Land markets are the subject of political debate in many countries where discussions focus on themes such as externalities, urban growth and the role of land speculation. Examples of negative externalities can be found in agriculture where the use of pesticides can reduce biodiversity and downgrade the quality of nature areas. Other examples include industries that cause pollution in nearby residential areas or the construction of new residential areas that diminish the amount of open space for existing residents. Open space is becoming increasingly important in many densely populated areas as prosperity increases. As a result, the valuation of open space has started to become a research topic among economists. Spatial patterns of urban development have been another important theme in the political debate about land markets for several decades. A related issue is the relationship between accessibility, transport infrastructure projects and land values. Another area of political debate involves the allocation of ownership titles and the role of speculators, particularly where markets are booming. Market forces play an important role in all these phenomena but, depending on the institutional arrangements in place in any one country, the involvement of governments is also critically important. An economic analysis of both market forces and government intervention in the land market will help improve our understanding of these issues.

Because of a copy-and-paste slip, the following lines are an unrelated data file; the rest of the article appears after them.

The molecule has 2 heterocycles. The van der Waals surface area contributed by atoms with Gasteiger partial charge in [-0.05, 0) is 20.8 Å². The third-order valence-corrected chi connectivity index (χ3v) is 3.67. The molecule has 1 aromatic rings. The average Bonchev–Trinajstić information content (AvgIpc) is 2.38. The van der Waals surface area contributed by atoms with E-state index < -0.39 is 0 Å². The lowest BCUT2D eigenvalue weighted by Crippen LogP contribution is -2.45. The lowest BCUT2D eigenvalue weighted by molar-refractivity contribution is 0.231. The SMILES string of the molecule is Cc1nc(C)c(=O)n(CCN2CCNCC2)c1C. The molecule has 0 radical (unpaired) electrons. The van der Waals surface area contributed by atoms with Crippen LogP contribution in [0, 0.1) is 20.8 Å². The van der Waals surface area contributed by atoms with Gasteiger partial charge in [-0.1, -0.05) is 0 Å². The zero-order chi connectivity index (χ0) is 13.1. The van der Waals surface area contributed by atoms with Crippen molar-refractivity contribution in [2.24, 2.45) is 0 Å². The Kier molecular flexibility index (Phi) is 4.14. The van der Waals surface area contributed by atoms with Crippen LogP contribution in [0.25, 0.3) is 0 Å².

Weitere Kapitel dieses Buchs durch Wischen aufrufen
- The Land Market: A Spatial Economic Perspective
- Springer Netherlands